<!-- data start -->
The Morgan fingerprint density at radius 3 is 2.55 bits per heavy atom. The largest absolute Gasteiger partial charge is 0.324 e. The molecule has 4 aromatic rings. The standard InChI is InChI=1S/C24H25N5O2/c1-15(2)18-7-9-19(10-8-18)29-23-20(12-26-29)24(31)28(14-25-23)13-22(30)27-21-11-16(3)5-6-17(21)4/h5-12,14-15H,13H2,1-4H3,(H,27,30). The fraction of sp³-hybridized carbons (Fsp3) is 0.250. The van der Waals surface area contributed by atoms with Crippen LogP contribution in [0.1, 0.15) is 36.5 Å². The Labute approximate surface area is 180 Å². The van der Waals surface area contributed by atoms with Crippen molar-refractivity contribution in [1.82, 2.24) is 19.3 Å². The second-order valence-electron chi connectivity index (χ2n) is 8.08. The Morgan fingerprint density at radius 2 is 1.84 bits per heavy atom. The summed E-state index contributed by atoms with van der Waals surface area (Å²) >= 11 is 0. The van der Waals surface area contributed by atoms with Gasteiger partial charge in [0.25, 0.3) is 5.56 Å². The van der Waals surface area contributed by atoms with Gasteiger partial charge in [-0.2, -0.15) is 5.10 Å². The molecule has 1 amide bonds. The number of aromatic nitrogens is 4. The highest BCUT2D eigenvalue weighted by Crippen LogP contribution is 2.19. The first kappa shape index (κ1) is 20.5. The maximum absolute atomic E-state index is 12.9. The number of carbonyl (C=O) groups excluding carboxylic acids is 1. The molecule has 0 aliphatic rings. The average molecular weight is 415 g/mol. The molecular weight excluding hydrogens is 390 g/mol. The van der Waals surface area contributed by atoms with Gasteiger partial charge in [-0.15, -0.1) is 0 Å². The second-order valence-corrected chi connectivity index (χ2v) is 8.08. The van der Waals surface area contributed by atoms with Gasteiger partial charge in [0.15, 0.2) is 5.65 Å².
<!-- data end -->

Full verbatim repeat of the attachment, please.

The Morgan fingerprint density at radius 3 is 2.55 bits per heavy atom. The largest absolute Gasteiger partial charge is 0.324 e. The molecule has 4 aromatic rings. The standard InChI is InChI=1S/C24H25N5O2/c1-15(2)18-7-9-19(10-8-18)29-23-20(12-26-29)24(31)28(14-25-23)13-22(30)27-21-11-16(3)5-6-17(21)4/h5-12,14-15H,13H2,1-4H3,(H,27,30). The fraction of sp³-hybridized carbons (Fsp3) is 0.250. The van der Waals surface area contributed by atoms with Crippen LogP contribution in [0.1, 0.15) is 36.5 Å². The Labute approximate surface area is 180 Å². The van der Waals surface area contributed by atoms with Crippen molar-refractivity contribution in [1.82, 2.24) is 19.3 Å². The second-order valence-electron chi connectivity index (χ2n) is 8.08. The Morgan fingerprint density at radius 2 is 1.84 bits per heavy atom. The summed E-state index contributed by atoms with van der Waals surface area (Å²) >= 11 is 0. The van der Waals surface area contributed by atoms with Gasteiger partial charge in [0.25, 0.3) is 5.56 Å². The van der Waals surface area contributed by atoms with Gasteiger partial charge in [-0.2, -0.15) is 5.10 Å². The molecule has 1 amide bonds. The number of aromatic nitrogens is 4. The highest BCUT2D eigenvalue weighted by Crippen LogP contribution is 2.19. The first kappa shape index (κ1) is 20.5. The maximum absolute atomic E-state index is 12.9. The number of carbonyl (C=O) groups excluding carboxylic acids is 1. The molecule has 0 aliphatic rings. The average molecular weight is 415 g/mol. The molecular weight excluding hydrogens is 390 g/mol. The van der Waals surface area contributed by atoms with Gasteiger partial charge in [-0.15, -0.1) is 0 Å². The second-order valence-corrected chi connectivity index (χ2v) is 8.08. The van der Waals surface area contributed by atoms with Gasteiger partial charge in [0.15, 0.2) is 5.65 Å².